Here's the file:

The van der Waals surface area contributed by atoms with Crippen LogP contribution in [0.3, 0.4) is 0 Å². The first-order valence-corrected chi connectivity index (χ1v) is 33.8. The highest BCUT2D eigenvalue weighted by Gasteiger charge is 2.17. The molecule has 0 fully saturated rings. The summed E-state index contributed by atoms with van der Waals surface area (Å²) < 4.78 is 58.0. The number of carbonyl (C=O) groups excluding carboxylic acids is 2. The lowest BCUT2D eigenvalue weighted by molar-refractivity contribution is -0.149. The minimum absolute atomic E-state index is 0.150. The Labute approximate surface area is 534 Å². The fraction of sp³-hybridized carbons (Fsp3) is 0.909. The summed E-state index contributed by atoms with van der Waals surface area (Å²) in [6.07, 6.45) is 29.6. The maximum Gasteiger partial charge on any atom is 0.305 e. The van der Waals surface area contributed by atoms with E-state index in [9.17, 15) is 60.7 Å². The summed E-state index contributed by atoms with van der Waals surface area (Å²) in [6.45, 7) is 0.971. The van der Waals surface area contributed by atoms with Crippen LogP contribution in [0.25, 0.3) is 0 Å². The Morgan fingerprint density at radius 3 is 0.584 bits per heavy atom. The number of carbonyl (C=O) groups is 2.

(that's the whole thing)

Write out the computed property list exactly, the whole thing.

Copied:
The van der Waals surface area contributed by atoms with Crippen LogP contribution in [0.3, 0.4) is 0 Å². The first-order valence-corrected chi connectivity index (χ1v) is 33.8. The highest BCUT2D eigenvalue weighted by Gasteiger charge is 2.17. The molecule has 0 fully saturated rings. The summed E-state index contributed by atoms with van der Waals surface area (Å²) < 4.78 is 58.0. The number of carbonyl (C=O) groups excluding carboxylic acids is 2. The lowest BCUT2D eigenvalue weighted by molar-refractivity contribution is -0.149. The minimum absolute atomic E-state index is 0.150. The Labute approximate surface area is 534 Å². The fraction of sp³-hybridized carbons (Fsp3) is 0.909. The summed E-state index contributed by atoms with van der Waals surface area (Å²) in [6.07, 6.45) is 29.6. The maximum Gasteiger partial charge on any atom is 0.305 e. The van der Waals surface area contributed by atoms with E-state index in [9.17, 15) is 60.7 Å². The summed E-state index contributed by atoms with van der Waals surface area (Å²) in [6.45, 7) is 0.971. The van der Waals surface area contributed by atoms with Crippen LogP contribution in [0.25, 0.3) is 0 Å². The Morgan fingerprint density at radius 3 is 0.584 bits per heavy atom. The number of carbonyl (C=O) groups is 2.